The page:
The Corex CardScan Executive 700c gives you anywhere access--whether you're in front of your PC at home or traveling with nothing but your PDA--to the contacts trapped in that messy pile of business cards accumulating on your desk. This machine is easy to set up and use, and its accompanying software is full featured, but its character-recognition skills are far from flawless. You'll still have to make some text corrections by hand, but overall, this machine will save any frequent card collector time and trouble. For the $250 (as of November 2004) that the CardScan costs, you could buy a scanner or a multifunction machine to scan your cards and a lot more, but the card-scanning process would be more cumbersome and time-consuming. The size of a fat PDA, at 1.75 by 5.75 by 3.25 inches (HWD) and 8 ounces, the sleek gray-and-black Corex CardScan Executive 700c is 50 percent slimmer and lighter than its . This device sits unobtrusively on your desk and is powered via a USB cable snaking to your computer, PDA, or smart phone. An illuminated blue arrow tells you that the CardScan is ready for action. Setup for the Corex CardScan Executive 700c is a breeze. During installation, which takes a few minutes, you can choose to sync the CardScan data with your Palm OS device, Pocket PC, or smart phone. The CardScan supports Outlook, ACT, Goldmine, and Lotus Notes software. You calibrate the scanner by running a blank, white card through it. Do a practice scan and choose a location for the scanned files, and you're in business. You can feed cards into the scanner continuously. When you're done, the software processes the scans. It accepts oddly shaped business cards as long as they're no wider than the 4-inch feed opening. The sleek software interface allows you to sort contacts in a variety of ways, such as by name, company, or phone number. The Find Duplicate wizard lets you automatically delete exact duplicates and compare similar cards side by side to select the one you want to keep. A card-correction utility highlights fields that it suspects may contain errors.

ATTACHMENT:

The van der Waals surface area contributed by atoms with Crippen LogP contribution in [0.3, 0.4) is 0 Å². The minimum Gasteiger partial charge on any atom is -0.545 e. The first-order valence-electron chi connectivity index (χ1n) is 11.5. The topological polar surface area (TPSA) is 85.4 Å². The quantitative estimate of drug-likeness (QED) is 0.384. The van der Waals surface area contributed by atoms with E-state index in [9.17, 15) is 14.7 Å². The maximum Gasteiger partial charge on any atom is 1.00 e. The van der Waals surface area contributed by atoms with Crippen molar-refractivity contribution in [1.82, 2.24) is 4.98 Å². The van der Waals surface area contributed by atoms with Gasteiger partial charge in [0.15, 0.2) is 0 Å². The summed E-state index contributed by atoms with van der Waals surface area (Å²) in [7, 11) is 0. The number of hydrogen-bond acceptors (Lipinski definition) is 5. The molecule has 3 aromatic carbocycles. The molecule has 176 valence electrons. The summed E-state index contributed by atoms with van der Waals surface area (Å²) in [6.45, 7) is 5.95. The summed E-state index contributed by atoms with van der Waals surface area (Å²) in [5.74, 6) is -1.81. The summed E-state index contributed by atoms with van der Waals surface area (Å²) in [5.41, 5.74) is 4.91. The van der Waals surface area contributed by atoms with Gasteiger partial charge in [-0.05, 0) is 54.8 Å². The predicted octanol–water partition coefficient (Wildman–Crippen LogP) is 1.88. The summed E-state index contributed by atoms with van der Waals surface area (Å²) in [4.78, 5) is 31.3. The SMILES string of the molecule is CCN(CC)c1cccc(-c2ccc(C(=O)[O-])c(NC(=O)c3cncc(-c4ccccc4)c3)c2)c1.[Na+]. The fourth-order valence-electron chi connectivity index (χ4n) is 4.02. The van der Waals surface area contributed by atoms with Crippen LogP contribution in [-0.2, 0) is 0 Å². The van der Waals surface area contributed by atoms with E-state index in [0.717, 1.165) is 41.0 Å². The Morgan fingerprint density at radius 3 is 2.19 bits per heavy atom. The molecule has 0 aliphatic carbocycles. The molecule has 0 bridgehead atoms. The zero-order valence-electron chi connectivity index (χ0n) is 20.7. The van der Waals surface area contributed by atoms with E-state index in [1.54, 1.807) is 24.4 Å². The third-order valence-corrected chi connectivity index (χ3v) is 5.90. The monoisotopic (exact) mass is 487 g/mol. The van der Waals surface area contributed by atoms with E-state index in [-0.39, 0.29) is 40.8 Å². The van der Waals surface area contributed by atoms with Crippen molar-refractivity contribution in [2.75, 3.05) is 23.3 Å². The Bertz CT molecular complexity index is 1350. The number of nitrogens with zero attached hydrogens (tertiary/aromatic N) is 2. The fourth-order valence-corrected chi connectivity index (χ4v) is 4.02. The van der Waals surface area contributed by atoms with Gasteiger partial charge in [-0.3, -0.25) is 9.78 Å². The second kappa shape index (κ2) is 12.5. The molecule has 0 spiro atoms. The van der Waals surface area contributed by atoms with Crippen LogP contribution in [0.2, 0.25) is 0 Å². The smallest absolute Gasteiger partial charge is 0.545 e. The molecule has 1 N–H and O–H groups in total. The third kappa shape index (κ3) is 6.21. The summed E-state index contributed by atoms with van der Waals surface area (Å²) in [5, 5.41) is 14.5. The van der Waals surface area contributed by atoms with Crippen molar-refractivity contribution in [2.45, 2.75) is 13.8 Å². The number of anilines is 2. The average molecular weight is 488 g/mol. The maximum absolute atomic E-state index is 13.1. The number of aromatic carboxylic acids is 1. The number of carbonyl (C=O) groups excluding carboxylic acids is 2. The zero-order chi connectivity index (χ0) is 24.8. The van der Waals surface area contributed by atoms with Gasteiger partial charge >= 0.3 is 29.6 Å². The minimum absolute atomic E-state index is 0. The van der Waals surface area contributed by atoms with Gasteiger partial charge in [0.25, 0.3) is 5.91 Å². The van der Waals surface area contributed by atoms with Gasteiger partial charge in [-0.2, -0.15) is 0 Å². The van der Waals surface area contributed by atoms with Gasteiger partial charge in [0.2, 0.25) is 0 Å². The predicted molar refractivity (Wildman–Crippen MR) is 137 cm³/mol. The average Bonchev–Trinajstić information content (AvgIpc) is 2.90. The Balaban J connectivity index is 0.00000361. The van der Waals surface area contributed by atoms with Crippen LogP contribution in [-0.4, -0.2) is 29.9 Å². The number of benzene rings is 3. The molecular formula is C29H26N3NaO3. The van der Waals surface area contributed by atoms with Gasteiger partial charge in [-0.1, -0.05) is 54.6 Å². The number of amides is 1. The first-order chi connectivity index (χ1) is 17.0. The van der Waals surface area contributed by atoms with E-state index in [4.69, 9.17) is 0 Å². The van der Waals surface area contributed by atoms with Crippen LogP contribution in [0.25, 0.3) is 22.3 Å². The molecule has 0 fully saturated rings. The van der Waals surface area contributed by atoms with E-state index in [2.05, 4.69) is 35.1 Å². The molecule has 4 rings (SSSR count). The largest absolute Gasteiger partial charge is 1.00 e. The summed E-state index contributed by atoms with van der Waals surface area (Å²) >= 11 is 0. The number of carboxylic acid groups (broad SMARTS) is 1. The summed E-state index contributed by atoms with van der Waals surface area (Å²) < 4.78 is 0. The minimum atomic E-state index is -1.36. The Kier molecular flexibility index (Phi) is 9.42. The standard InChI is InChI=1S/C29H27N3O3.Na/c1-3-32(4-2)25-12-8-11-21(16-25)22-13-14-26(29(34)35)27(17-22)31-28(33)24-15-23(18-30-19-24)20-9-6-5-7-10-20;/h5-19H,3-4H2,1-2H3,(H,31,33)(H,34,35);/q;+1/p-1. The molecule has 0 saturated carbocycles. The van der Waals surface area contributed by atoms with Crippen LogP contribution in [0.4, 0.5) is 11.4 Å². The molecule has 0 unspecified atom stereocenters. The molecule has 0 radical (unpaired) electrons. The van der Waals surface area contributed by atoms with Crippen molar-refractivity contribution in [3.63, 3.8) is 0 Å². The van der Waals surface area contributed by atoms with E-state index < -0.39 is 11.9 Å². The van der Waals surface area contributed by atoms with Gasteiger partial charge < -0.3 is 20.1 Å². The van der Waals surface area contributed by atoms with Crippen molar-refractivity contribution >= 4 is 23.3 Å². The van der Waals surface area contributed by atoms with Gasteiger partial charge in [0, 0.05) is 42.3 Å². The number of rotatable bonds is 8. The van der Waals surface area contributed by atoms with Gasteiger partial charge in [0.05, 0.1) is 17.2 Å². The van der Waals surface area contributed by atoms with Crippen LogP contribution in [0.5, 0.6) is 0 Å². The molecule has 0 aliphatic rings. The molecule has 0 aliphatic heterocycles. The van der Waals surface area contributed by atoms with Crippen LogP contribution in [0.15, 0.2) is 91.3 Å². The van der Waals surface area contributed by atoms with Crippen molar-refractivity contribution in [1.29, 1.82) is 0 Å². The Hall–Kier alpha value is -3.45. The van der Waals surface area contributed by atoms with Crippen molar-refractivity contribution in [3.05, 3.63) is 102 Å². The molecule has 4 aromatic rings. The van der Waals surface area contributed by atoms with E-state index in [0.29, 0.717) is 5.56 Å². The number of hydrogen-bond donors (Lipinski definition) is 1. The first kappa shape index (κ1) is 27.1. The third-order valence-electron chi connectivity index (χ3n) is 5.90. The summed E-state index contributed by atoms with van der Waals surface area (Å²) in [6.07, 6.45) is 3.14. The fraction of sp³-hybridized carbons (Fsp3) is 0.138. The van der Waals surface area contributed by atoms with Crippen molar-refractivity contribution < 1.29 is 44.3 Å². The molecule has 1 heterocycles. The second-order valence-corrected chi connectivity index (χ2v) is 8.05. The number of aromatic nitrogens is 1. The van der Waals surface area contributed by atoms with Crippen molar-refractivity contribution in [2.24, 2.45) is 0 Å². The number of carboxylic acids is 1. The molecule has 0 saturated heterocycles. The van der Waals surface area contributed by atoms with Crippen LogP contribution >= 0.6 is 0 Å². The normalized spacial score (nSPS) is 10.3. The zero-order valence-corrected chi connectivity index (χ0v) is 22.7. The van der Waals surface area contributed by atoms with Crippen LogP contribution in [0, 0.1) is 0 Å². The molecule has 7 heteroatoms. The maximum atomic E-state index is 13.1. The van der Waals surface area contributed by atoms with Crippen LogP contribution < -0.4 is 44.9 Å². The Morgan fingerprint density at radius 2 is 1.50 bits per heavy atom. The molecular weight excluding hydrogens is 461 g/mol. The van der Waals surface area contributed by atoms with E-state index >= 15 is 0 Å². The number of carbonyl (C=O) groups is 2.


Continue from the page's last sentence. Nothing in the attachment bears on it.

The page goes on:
The CardScan also lets you click an address in your contact database to launch a MapQuest map. Better yet, you can store your data on Corex's secure servers for Web access--a great option for jet-setters. The AccuCard service sends your contacts quarterly e-mail to query for changes. Just keep in mind that if you have personal contacts in your database, they may not appreciate the intrusion. Although the documentation for the Corex CardScan Executive 700c claims that you can scan and process 20 color cards per minute, our results were considerably slower. We scanned 20 cards in 3.5 minutes. Corex also claims that the software corrects more than 21 percent more optical-character-recognition (OCR) errors than earlier versions, but we still encountered a fair number of mistakes. Though some cards recorded flawlessly, a majority contained errors in more than one data field. Still, considering all the different formats, logos, and data positions on a business card, the CardScan did an admirable job slotting information into the proper fields. And even with its flaws, fixing errors is much faster than manually entering the information. The Corex CardScan Executive 700c comes with a one-year replacement warranty. For the life of the product, you can get free technical support by making a toll call between 10 a.m. and 6 p.m. ET or by e-mailing the company through its Web site. The well-organized Corex CardScan Web site lists a knowledge base, video tutorials, and extensive FAQs with clear explanations of common error messages. Despite the lack of a toll-free support number or extended calling hours, you can quickly find detailed answers to most common problems through the company's Web site.